In fact, offering more plant-based options is the more appropriate choice for not just Black Americans, but also many of the other minority groups that span the diverse student population across the US public school system. The current requirement in the federal nutrition guidelines is that dairy be offered without any plant-based alternative, unless a doctor’s note is provided. The National Institutes of Health states that 95{85424e366b324f7465dc80d56c21055464082cc00b76c51558805a981c8fcd63} of Asians, between 60{85424e366b324f7465dc80d56c21055464082cc00b76c51558805a981c8fcd63} to 80{85424e366b324f7465dc80d56c21055464082cc00b76c51558805a981c8fcd63} of African Americans, 80{85424e366b324f7465dc80d56c21055464082cc00b76c51558805a981c8fcd63} to 100{85424e366b324f7465dc80d56c21055464082cc00b76c51558805a981c8fcd63} of American Indians, and 50{85424e366b324f7465dc80d56c21055464082cc00b76c51558805a981c8fcd63} to 80{85424e366b324f7465dc80d56c21055464082cc00b76c51558805a981c8fcd63} of Hispanics are unable to process lactose, while those of Northern European origin only have an intolerance of about 2{85424e366b324f7465dc80d56c21055464082cc00b76c51558805a981c8fcd63}.

There is clearly a stark contrast of lactose intolerance between nonwhite communities compared to those of Northern European origin. Nevertheless, dairy milk remains federally subsidized in schools while other drink options are not. In fact, the Washington Post reported that while water must be offered by schools, the USDA does not allow schools to offer it in place of milk and it “must not directly or indirectly restrict the sale or marketing of fluid milk.”

This legislation, if passed, offers a way to put an end to the discrimination against nonwhite students when it comes to the dairy served as part of US school food, since the majority of students who cannot process lactose are nonwhite.

Importantly, the grants established by this legislation will be awarded to schools that have a high proportion of students from financially disadvantaged backgrounds and who serve a high proportion of students eligible for free or reduced-price lunch, thus giving our country’s most vulnerable students the chance to eat healthy, culturally-appropriate meals that help them to be better prepared for school each day.

Eating to protect the future of our planet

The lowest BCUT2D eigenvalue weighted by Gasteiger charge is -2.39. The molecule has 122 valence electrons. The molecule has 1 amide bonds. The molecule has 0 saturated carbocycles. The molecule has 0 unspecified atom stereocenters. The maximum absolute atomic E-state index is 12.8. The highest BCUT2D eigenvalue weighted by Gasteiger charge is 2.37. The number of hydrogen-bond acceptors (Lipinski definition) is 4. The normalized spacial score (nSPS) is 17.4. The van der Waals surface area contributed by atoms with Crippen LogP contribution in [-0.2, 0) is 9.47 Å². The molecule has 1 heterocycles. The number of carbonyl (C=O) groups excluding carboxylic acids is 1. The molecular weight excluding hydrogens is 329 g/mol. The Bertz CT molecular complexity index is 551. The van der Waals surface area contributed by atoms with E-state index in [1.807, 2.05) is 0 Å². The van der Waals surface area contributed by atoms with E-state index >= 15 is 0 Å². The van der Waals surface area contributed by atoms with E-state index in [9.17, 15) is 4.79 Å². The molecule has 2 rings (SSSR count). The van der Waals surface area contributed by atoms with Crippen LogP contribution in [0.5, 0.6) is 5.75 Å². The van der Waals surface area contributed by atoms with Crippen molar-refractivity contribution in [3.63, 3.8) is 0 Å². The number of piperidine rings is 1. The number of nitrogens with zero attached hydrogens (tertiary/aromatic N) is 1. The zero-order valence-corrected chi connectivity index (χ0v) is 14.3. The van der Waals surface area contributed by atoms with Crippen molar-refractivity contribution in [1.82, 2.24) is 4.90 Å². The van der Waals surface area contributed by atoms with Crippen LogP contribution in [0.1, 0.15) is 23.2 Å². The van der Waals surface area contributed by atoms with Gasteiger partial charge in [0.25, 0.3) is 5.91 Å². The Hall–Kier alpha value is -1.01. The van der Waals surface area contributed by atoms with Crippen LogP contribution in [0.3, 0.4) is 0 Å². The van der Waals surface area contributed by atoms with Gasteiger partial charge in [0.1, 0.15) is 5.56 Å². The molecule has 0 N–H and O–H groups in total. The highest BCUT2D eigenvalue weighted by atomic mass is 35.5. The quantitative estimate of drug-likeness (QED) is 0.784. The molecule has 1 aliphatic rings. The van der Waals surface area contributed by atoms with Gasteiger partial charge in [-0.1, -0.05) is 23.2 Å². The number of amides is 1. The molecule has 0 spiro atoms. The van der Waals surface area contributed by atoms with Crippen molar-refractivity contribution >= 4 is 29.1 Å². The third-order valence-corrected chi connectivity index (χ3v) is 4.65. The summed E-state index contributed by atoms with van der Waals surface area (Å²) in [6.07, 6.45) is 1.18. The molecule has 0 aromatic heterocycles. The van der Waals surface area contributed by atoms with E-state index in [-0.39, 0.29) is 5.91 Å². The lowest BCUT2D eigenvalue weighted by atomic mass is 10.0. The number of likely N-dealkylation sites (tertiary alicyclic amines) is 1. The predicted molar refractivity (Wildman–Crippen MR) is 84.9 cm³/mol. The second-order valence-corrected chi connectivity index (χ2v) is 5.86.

Offering more plant-based meals at school is not just better for students’ health, but it’s also better for the health of their planet. Leading environmental organizations have already reached a consensus on this. For example, the EAT-Lancet report, published in 2019, was the first full scientific review from experts around the world which aimed to answer one question- which diet will feed a future population of 10 billion people in 2050 within planetary boundaries? Their answer was the Planetary Health Diet, a plant-forward diet emphasizing whole grains, fruits, vegetables, nuts, and legumes over meat and dairy. The United Nations, Greenpeace, World Wildlife Fund, and countless other organizations all agree.

“At the same time as we invest urgently in the transition to renewable energy, we must build sustainable food systems at every level of our society – and our public education system can lead the way,” said Representative Bowman in a press release.

With over 7 billion meals served in US public schools every year, the Healthy Future Students and Earth Pilot Act (HR4108) provides a tremendous opportunity to invest in the health of our children and the planet by offering more plant-based meal options at school.

“Every child deserves healthy, nutritious, and sustainable meals that respects their choice,” said Representative Velázquez in a press release. “I’m proud to champion legislation that would deliver food justice for all and build a greener, healthier future for our kids,” she said.

Original source: https://www.onegreenplanet.org